Illeris also seems to have a valid theory in his belief of three dimensions of learning, and I quite agree. By taking into account emotion, cognition, and society, he has dealt with the three biggest influences on life that I see. We are always affected by our emotions, even if we prefer not to admit it. Having a bad day can definitely make a difference in how well I learn! And cognition is, obviously, a very important part of learning. Society is also vital, especially since it is something that not all theories take into account. Thinking about displaced learners – ones who, for whatever reason – find themselves at the bottom of the ladder will be affected by it as well. I still remember a class that I took for my MLA that I hated – the teacher was quite awful. He also appeared to be racist and anti-Semitic. (But that’s another long story.) The important part was that when three of us gave a presentation, we were given different scores. The white male got an A. The white female got an A-. The black female got a B. What was the reason for this difference in score? He “felt” those were the grades we deserved. Talk about society affecting the learning process! Who do you think also felt the information in the class was not worth learning? The society around the learners affected their emotion, which quite definitely affected their ability to learn.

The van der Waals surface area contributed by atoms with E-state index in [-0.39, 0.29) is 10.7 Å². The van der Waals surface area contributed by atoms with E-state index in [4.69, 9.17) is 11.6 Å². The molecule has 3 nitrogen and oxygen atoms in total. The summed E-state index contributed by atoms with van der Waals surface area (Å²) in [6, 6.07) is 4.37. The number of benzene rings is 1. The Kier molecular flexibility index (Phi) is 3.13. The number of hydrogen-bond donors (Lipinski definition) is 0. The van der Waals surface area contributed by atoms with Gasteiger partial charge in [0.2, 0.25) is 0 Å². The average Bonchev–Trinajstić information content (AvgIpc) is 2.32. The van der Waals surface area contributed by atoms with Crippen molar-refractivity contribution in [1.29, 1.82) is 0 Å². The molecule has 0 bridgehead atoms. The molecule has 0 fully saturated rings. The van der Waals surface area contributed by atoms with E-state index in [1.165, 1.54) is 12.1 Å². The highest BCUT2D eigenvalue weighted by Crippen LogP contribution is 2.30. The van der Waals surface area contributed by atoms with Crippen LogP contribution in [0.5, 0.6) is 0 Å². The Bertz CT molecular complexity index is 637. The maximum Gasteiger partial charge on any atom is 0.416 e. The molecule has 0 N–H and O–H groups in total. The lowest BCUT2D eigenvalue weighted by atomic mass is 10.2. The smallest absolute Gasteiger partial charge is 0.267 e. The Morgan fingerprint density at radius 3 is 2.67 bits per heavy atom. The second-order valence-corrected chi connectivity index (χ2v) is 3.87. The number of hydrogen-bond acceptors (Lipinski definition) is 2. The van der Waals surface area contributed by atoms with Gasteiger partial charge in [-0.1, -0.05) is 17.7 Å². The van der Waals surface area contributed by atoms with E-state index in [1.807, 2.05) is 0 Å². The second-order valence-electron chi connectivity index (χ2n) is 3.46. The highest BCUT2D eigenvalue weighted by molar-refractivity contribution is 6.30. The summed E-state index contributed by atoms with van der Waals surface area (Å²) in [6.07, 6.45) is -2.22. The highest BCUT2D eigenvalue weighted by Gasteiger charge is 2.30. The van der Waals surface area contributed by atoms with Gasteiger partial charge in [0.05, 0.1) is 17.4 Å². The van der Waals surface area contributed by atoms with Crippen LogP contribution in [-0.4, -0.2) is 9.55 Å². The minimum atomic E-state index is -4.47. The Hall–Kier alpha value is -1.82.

Focus and studying – not always easy! | Source

Practical Application of Jarvis

Jarvis may well be my favorite of the four. This is because of my son. As someone who spends a lot of time paying attention to sensory experience because of my son’s sensory defensiveness, I have to say that Jarvis’s theory hits home. The things that my son struggles to learn are things that generally involve sensations that he does not enjoy. He has a problem working past these uncomfortable sensations that Jarvis believes we should learn from. Obviously, I’m applying Jarvis’s concept to child, and not adult, learners, but I think that most of the theories really are about learning in general. There is a very fine line in my mind between motivations and theories for learners.


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6 years ago from India

Useful Major Theories. Voted up.

Japan’s coronavirus crisis sparks calls for revamping the school year

By Linda Sieg

TOKYO, May 20 (Reuters) – Advocates of changing Japan’s century-old tradition of starting the school year in April, when cherry blossoms bloom, are seizing on school closures caused by the coronavirus as a chance for reforms they say will internationalise education.

The proposed shift to a September start, in line with many Western countries, has huge implications for corporate recruitment, since most firms hire en masse after students graduate in April, when the financial year also begins.

“It’s a golden opportunity,” said Kunihiko Miyake, research director at the Canon Institute for Global Studies, who said the change would reverberate through society.